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Sambal Oelek Sauce Starter

Sambal Oelek Sauce Starter is a fiery and flavorful Indonesian chile sauce made from spicy red chiles, red bell peppers, vinegar, and a hint of coconut palm sugar. Sambal is an Indonesian term for sauces with a hot chile pepper base. There are many different kinds of sambals—oelek refers to the mortar and pestle traditionally used to make the sauce. Slight thicker and with less of a vinegar presence than sriracha, sambal oelek can be used to add heat and body to dishes without impacting overall flavor.

· Simply add hot water and stir to create an authentic Sambal Oelek

· Fiery hot flavor with thick, crushed-chile texture

· Dairy-free

D'allesandro
Price: $14.25
$1.58 / Ounce

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Suggested uses

Traditionally used in Indonesian cooking as a condiment for almost everything. Add to fried rice and noodle dishes, use as a dip with krupuks, add to soups or stews for an interesting additional flavor.

Basic prep

Mix 5 TBSP (one packet) of sauce starter with 3/4 cup simmering water. cool to room temp and refrigerate. Will hold up to 2 weeks.

Storage & handling

Store in a dry, cool place.

Ingredients

Red bell pepper, Natural flavor, Tomato, Dried chiles, Salt, Contains 2% or less of Coconut sap sugar, Gum acacia, Xanthan gum.

Sambal is an Indonesian and Malaysian chile sauce typically made with chile peppers and a wide variety of additional ingredients, including ginger, tamarind, lime juice, palm sugar, garlic, and more. There are hundreds of varieties of sambals, and recipes vary greatly depending on regional tastes and availability of ingredients. Textures also vary from chunky to very smooth depending on the mode of preparation, which traditionally included a stone mortar and pestle. Sambal oelek, one of the most widely known varieties, derives its name from the pestle traditionally used to prepare it.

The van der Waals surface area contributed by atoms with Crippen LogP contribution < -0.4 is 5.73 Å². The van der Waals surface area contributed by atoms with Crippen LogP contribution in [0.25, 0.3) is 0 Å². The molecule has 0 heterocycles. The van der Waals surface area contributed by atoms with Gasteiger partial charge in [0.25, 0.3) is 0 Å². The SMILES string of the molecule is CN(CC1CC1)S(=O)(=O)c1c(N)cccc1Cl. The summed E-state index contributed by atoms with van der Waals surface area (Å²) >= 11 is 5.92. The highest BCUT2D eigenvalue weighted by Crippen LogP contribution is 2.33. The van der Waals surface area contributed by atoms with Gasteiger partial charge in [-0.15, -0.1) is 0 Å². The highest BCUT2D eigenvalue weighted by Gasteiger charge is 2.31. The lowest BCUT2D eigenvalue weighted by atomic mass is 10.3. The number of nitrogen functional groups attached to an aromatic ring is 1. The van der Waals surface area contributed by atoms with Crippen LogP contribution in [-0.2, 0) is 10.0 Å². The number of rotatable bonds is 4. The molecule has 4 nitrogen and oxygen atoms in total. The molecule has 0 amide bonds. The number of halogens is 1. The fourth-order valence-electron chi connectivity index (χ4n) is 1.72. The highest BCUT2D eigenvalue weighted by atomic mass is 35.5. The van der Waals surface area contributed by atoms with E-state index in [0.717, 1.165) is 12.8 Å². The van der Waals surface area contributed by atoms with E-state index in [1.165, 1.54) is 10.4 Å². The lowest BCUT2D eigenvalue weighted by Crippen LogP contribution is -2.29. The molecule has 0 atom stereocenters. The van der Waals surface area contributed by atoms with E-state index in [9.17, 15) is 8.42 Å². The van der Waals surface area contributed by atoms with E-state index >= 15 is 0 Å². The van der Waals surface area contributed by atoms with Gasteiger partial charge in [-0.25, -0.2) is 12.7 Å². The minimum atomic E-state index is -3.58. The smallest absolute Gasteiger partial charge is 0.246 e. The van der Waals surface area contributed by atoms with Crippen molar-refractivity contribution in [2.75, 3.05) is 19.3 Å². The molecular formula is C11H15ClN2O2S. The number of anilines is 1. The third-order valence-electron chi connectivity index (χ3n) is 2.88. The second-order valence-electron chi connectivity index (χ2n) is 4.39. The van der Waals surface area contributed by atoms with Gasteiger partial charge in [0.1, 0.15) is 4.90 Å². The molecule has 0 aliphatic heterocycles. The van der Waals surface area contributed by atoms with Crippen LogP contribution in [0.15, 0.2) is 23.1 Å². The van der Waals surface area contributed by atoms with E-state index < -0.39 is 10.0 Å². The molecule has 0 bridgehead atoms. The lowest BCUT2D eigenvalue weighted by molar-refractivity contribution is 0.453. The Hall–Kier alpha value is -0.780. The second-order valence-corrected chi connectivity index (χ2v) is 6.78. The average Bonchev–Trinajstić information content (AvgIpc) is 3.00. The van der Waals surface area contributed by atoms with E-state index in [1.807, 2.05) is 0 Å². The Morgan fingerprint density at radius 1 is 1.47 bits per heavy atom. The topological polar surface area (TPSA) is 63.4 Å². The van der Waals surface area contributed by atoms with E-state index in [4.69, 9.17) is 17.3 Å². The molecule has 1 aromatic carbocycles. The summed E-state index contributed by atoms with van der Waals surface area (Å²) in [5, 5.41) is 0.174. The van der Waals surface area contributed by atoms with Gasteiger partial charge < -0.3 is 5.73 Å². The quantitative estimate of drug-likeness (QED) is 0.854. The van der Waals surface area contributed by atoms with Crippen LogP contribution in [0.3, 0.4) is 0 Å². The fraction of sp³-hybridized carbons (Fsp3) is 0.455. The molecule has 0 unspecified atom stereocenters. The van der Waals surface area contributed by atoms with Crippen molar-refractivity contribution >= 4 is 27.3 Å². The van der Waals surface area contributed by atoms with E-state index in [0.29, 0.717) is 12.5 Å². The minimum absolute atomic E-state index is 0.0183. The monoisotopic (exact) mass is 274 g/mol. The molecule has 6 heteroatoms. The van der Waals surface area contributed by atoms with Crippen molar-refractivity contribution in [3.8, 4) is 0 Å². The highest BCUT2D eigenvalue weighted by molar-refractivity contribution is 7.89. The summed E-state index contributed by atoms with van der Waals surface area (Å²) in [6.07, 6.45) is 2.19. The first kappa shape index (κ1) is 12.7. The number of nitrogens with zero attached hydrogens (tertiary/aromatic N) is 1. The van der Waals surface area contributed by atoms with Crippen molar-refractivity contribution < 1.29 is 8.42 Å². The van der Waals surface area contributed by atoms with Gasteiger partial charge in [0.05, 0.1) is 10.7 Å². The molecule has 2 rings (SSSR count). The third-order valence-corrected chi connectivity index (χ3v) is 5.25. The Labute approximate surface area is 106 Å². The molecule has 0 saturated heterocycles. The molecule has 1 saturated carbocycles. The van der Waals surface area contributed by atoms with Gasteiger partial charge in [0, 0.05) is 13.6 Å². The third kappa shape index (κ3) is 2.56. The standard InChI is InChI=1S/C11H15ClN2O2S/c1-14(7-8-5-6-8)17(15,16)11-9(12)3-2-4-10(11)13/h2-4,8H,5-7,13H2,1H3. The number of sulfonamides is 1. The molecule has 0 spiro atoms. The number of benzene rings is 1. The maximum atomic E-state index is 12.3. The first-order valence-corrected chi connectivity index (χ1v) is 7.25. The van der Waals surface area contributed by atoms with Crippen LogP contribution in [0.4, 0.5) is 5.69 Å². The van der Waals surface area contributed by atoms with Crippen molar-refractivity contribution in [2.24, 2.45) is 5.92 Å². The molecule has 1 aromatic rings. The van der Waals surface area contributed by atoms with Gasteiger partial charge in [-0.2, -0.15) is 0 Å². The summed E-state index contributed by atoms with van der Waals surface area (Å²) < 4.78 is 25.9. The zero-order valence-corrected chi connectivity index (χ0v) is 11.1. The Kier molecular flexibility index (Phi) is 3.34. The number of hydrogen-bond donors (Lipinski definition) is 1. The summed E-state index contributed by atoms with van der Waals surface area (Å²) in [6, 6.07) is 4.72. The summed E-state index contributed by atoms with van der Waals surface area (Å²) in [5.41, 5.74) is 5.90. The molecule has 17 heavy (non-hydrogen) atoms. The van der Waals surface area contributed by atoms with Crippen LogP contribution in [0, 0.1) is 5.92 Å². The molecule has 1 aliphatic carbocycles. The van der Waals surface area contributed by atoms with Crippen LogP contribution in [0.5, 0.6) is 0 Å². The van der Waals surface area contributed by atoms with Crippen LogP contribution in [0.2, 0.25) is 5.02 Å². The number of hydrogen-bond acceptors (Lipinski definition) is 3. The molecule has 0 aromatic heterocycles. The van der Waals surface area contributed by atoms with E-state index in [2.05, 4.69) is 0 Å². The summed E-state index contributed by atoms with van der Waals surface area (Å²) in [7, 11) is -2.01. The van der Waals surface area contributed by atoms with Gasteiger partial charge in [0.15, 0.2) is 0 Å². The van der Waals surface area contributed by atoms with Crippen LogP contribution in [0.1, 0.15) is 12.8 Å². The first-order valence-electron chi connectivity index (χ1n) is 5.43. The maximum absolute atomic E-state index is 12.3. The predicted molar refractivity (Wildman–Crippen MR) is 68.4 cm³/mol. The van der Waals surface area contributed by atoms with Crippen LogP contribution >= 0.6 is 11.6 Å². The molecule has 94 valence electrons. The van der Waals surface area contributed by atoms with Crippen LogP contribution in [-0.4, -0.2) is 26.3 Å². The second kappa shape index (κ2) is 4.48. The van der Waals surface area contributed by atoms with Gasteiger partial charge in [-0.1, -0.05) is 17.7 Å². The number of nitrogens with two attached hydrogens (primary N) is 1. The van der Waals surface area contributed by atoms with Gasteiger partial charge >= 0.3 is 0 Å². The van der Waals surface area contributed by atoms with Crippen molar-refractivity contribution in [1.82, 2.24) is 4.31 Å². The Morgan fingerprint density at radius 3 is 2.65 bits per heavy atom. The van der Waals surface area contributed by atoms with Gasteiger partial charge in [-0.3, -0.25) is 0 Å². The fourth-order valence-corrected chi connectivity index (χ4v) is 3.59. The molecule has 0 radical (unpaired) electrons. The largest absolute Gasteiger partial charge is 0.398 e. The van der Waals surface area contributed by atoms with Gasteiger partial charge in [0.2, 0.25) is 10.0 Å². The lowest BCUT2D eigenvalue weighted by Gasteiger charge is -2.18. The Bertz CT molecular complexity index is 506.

The main ingredient in many sambals, hot chile peppers of the genus Capsicum, are not native to Southeast Asia. Part of the Capsicum annuum family, these kinds of peppers have been part of the human diet in the Americas since at least 7500 BC. They were introduced to the Indonesian archipelago in the 16th century by Spanish and Portuguese sailors, although there is evidence to suggest that precursors to today’s sambal sauces made with ingredients like ginger were in use before the 16th century.

Sambal is used in Indonesia and Malaysia as an all-purpose condiment. It can be added to rice and noodle dishes, meat, rice, and eggs, or incorporated into marinades and dips.

Classic recipe

Nasi Goreng with Sambal Oelek

Nasi Goreng literally means fried rice in Indonesian. It's the perfect dish for our Sambal Oelek Sauce Starter, and a hallmark of Indonesian Cuisine. Add more Sambal Oelek to your taste to increase the flavor and spiciness.